If I take a flashlight with me, I can go on a walk in the dark.  Stepping out in darkness requires one to walk softly and carry a big flashlight.  It may be wise to walk with a friend who also has a flashlight.  Equally sensible is to avoid the urge to take your flashlight and run through every dark alley you can find.  There are some situations that need a helicopter spotlight and several other friends and their flashlights to dispel the darkness.

Longing for light is not a narcissistic venture nor an endless navel-gazing exercise of self-reflection.  It is not as if I am some girl sitting at home waiting for some guy to call me (not that that ever happened) or some worried woman wringing her hands in her rocking chair(not that that ever happens). Longing for light causes us to be outwardly mobile in ordinary ways that make extraordinary differences. This ache in my heart will, once directed properly, compel me to do whatever I can do in a way that is strong, compassionate and helpful.  How does one shine a light on injustice, show mercy, practice forgiveness, and be a part of healing in our society and our land?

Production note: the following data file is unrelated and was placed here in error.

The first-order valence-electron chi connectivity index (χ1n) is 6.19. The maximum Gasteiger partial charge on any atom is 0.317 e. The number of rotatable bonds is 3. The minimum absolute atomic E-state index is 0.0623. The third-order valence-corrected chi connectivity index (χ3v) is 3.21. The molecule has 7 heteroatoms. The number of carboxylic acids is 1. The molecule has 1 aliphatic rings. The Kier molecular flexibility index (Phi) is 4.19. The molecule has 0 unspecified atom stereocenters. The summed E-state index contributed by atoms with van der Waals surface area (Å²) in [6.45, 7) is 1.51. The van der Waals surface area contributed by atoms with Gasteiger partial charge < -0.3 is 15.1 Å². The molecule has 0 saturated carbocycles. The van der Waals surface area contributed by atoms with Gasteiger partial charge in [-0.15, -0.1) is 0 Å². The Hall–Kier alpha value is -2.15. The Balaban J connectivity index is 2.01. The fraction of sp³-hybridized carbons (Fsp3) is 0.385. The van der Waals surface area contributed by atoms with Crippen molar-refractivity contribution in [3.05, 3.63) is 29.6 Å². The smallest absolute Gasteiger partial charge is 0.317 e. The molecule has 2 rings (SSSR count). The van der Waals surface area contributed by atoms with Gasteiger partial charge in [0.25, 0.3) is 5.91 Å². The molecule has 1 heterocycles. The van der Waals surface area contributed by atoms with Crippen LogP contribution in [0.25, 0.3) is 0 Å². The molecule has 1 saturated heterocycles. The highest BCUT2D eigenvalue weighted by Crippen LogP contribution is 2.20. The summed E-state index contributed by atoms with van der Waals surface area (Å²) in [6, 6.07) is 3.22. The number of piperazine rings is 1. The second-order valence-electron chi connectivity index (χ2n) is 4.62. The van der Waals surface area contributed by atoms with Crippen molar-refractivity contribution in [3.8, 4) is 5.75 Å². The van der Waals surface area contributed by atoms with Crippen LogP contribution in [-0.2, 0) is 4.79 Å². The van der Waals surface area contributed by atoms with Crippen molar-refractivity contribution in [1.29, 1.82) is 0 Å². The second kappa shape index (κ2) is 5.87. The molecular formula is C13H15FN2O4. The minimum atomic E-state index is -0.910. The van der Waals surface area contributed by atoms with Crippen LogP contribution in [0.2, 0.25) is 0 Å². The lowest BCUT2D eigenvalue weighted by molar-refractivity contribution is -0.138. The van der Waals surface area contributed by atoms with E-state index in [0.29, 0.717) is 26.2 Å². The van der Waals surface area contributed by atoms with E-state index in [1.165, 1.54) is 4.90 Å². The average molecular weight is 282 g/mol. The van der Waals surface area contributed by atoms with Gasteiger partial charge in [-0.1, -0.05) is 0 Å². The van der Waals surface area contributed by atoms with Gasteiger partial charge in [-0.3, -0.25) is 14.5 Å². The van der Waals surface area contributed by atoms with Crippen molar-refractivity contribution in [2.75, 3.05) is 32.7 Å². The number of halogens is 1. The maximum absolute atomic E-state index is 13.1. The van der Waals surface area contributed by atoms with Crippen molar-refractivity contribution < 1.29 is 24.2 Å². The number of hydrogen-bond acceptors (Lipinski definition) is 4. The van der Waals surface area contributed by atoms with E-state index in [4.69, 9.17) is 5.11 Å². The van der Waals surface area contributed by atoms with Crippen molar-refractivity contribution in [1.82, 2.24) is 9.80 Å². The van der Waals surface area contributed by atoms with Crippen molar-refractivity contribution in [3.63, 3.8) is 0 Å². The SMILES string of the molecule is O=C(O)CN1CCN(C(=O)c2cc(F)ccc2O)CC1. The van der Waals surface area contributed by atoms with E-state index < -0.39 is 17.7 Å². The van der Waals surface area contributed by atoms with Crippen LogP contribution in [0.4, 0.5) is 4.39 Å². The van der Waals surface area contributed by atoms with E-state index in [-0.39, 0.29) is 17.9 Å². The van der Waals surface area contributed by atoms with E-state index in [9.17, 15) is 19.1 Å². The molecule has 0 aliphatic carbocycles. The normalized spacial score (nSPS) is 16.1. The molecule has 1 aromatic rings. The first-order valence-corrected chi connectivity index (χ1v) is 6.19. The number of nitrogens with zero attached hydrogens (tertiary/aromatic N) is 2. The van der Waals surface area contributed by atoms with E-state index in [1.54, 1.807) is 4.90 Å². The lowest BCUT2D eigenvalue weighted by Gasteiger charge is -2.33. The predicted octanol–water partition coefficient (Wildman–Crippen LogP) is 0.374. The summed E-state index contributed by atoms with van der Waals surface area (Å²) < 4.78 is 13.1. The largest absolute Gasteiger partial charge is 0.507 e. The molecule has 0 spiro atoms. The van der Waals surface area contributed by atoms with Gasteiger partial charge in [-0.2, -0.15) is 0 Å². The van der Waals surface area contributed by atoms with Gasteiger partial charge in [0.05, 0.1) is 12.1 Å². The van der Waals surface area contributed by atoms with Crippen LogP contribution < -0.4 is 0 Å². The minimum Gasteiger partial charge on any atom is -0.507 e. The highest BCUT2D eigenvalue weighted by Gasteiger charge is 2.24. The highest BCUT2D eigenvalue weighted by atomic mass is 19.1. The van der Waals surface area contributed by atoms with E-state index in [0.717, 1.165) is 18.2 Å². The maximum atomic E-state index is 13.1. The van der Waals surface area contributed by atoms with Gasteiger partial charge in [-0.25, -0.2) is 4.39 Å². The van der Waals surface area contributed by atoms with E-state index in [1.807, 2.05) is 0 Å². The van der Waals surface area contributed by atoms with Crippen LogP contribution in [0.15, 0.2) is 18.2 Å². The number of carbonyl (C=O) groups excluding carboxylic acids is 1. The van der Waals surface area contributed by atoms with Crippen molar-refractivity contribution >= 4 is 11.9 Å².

Allow me to pitch the importance of singing wide-awake lullabies.  Not just a lullaby to help me sleep or a harsh alarm to jolt me awake, I need to choose to sing a wide-awake lullaby that awakens me to the day ahead and its possibilities. Just like a lullaby peacefully puts us to sleep, we can have a wide-awake lullaby that gently wakes us up to the joy of making a difference around us. If we woke up every morning with a song in our heart, a lullaby of wakefulness that propels us forward to combat darkness by shining light, what an adventure we’d be on!  We could make light in! (Not make light of or around or in the general vicinity of darkness.)

Educators often write curricular objectives that start with “I can” statements. These are objectives that children work toward with great determination and encouragement from their peers and leaders. The lyrics of the wide-awake lullaby my soul sings these days is comprised of these “I can” statements: 

  • I can sing songs to and for the broken. 
  • I can pray for justice.